I’ve been prescribed a blood thinner – now what?

What to Expect If You’ve Been Prescribed a Blood Thinner

A blood thinner (often called an “anticoagulant”) is a medication that helps thin your blood. When used as directed, a blood thinner will break up existing blood clots and stop new clots from forming. While this is helpful for patients who have a blood clot, or are at risk for developing a blood clot, there are key things to be aware of when using a blood thinner.

Common Blood Thinner Side Effects

Since blood thinners increase the time it takes for your blood to clot, several of the side effects that you may experience will relate to bleeding inside and outside of the body. Some common examples include:

  • Bruising easily or having larger bruises: Bruises are internal bleeds, so when you’re on a blood thinner, it’s easier to bruise. A common side effect is having more bruises, or having bruises that are larger since your blood can spread more easily.
  • Bleeding from minor cuts, nosebleeds, or brushing teeth: Since a blood thinner makes it harder for your blood to clot (which is how it prevents blood clots), you may find that little cuts or nosebleeds take a longer time to stop bleeding, and there seems to be more blood than usual.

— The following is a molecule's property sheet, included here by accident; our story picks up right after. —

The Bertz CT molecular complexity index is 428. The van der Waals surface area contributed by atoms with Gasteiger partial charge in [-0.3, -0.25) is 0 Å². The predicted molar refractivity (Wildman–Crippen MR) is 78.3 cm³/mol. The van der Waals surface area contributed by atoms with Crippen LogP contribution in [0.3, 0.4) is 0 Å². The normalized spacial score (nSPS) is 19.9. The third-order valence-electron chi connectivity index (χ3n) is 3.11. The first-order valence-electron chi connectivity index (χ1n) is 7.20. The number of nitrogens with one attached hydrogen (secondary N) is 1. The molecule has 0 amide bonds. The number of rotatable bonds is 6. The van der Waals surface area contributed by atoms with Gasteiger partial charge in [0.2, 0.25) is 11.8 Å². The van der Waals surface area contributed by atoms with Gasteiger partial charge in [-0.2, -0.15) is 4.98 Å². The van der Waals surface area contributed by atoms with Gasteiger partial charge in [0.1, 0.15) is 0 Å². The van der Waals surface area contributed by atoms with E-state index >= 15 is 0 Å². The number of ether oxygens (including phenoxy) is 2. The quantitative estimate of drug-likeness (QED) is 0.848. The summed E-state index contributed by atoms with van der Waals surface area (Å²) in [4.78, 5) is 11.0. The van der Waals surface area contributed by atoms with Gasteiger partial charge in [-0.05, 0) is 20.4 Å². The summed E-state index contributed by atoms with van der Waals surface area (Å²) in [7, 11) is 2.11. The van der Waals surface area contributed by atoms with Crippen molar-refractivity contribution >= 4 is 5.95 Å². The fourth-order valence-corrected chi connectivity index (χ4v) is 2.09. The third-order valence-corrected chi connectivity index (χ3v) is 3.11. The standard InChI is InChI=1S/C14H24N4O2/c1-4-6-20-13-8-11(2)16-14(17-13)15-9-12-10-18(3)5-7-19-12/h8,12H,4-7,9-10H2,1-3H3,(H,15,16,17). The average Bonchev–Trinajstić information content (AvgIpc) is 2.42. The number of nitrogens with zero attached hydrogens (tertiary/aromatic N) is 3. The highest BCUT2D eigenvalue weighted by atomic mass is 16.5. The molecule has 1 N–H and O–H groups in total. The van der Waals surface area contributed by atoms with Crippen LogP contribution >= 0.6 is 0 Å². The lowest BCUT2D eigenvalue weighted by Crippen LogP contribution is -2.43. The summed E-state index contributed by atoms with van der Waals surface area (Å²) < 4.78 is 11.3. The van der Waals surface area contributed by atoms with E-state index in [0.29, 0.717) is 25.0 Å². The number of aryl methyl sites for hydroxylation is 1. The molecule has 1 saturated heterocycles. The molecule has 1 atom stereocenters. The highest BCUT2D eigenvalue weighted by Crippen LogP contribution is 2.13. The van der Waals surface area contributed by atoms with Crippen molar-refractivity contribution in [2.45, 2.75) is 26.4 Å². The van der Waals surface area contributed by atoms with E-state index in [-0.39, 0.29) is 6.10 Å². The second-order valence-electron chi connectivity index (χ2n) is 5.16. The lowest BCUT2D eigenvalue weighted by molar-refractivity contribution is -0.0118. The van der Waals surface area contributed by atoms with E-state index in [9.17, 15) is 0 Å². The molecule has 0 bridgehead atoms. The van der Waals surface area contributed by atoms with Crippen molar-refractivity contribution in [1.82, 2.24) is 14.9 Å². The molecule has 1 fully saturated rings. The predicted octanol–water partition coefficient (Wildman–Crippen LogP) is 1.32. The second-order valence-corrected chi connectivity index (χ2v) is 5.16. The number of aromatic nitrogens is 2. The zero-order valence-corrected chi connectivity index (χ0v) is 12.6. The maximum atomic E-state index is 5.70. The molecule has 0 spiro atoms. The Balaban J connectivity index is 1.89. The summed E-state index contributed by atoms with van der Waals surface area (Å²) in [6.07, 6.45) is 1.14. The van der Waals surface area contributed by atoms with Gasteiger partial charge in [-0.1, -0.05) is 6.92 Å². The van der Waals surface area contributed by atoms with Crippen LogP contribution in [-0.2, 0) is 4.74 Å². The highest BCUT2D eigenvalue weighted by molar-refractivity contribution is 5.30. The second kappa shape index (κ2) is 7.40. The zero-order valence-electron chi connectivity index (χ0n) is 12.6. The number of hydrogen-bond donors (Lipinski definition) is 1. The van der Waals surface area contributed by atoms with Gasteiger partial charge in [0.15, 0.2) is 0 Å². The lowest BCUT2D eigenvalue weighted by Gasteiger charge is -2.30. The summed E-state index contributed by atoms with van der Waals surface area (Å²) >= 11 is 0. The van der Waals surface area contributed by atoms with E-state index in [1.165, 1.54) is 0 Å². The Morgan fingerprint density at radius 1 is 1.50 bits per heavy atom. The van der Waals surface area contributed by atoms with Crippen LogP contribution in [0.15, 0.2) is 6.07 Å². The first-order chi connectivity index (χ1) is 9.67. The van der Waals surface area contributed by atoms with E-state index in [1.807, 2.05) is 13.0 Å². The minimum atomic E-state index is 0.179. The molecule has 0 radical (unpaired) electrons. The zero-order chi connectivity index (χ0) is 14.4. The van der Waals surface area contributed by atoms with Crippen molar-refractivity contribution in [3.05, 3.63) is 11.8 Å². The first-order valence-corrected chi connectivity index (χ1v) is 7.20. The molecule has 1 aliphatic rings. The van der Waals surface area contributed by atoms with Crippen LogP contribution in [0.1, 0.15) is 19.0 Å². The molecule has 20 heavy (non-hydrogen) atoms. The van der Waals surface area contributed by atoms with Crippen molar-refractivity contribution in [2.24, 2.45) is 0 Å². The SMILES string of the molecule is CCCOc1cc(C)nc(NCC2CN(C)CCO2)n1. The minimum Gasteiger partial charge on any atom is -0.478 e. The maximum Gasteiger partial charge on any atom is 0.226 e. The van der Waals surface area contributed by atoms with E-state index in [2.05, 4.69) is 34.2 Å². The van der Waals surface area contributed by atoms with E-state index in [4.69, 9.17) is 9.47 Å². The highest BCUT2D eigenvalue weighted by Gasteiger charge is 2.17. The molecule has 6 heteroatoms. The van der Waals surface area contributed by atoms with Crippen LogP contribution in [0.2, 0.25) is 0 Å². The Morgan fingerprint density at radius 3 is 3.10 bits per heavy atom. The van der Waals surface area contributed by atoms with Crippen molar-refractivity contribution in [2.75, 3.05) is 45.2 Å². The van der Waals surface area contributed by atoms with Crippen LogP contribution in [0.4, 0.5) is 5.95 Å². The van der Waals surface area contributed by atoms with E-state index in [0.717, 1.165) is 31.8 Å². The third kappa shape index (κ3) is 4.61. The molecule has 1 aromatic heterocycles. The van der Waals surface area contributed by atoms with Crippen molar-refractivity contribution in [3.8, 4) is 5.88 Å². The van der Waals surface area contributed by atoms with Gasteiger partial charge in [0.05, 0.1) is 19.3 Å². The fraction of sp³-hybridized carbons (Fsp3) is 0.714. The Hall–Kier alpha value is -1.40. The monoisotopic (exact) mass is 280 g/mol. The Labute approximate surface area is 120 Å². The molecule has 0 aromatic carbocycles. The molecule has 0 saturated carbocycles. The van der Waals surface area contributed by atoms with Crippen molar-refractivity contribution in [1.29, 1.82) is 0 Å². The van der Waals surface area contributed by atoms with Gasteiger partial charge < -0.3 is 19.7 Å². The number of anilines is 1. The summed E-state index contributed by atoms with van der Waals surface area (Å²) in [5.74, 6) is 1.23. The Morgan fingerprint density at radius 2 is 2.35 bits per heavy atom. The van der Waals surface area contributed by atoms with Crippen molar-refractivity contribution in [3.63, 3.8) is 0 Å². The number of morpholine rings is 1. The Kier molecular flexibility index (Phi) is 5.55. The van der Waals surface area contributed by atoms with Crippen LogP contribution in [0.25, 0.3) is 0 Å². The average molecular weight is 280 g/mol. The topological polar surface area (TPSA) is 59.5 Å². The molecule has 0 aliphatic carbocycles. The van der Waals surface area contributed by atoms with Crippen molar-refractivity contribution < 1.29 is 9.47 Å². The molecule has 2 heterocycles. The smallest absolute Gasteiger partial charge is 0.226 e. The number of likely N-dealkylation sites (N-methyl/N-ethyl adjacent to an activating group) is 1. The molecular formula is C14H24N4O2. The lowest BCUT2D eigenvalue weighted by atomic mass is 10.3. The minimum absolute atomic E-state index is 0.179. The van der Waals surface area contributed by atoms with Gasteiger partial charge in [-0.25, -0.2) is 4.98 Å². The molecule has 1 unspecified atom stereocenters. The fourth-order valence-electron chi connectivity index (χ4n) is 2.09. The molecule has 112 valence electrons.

• Heavy periods: Many women experience heavier blood flow than usual during their period, and periods can be more exhausting.
  • Gum sensitivity: Blood thinners will often make your gums extra sensitive and prone to bleeding,especially when brushing or flossing teeth.

Please take your blood thinner as directed, and speak with your doctor if you’re experiencing aggressive or abnormal side effects.

Common Blood Thinner Interactions with Drugs and Foods

There are many drugs and foods that can interact with your blood thinner, either by making it too effective (increasing your risk of bleeding), or by preventing it from working effectively (putting you at risk for a clot). Common interactions with foods and drugs include:

  • Turmeric contains an ingredient similar to one that’s found in warfarin, and can increase the risk of bleeding. Let your doctor know if you’re using turmeric regularly.
  • Alcohol can increase the risk of bleeding and the likelihood of falling, which can be especially dangerous when on a blood thinner. Limiting alcohol intake is strongly recommended.